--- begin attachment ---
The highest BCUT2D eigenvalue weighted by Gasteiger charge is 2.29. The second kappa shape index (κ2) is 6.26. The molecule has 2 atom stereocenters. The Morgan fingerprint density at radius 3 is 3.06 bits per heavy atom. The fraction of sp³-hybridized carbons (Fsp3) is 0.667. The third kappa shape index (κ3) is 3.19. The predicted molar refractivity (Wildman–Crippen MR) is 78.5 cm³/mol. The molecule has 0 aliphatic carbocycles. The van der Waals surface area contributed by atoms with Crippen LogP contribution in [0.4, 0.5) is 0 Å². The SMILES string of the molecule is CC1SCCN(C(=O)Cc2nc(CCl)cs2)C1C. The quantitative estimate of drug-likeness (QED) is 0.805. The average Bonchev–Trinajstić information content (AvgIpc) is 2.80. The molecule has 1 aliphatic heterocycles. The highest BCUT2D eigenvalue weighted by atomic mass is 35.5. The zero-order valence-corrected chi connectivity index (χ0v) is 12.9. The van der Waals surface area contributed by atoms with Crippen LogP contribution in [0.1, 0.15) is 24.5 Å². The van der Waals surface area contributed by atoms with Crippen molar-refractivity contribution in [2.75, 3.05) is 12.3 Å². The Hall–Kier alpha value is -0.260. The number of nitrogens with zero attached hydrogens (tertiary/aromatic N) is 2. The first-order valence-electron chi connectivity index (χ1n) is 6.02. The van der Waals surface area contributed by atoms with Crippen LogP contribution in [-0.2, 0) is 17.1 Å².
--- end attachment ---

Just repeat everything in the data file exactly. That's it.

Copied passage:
The highest BCUT2D eigenvalue weighted by Gasteiger charge is 2.29. The second kappa shape index (κ2) is 6.26. The molecule has 2 atom stereocenters. The Morgan fingerprint density at radius 3 is 3.06 bits per heavy atom. The fraction of sp³-hybridized carbons (Fsp3) is 0.667. The third kappa shape index (κ3) is 3.19. The predicted molar refractivity (Wildman–Crippen MR) is 78.5 cm³/mol. The molecule has 0 aliphatic carbocycles. The van der Waals surface area contributed by atoms with Crippen LogP contribution in [0.4, 0.5) is 0 Å². The SMILES string of the molecule is CC1SCCN(C(=O)Cc2nc(CCl)cs2)C1C. The quantitative estimate of drug-likeness (QED) is 0.805. The average Bonchev–Trinajstić information content (AvgIpc) is 2.80. The molecule has 1 aliphatic heterocycles. The highest BCUT2D eigenvalue weighted by atomic mass is 35.5. The zero-order valence-corrected chi connectivity index (χ0v) is 12.9. The van der Waals surface area contributed by atoms with Crippen LogP contribution in [0.1, 0.15) is 24.5 Å². The van der Waals surface area contributed by atoms with Crippen molar-refractivity contribution in [2.75, 3.05) is 12.3 Å². The Hall–Kier alpha value is -0.260. The number of nitrogens with zero attached hydrogens (tertiary/aromatic N) is 2. The first-order valence-electron chi connectivity index (χ1n) is 6.02. The van der Waals surface area contributed by atoms with Crippen LogP contribution in [-0.2, 0) is 17.1 Å².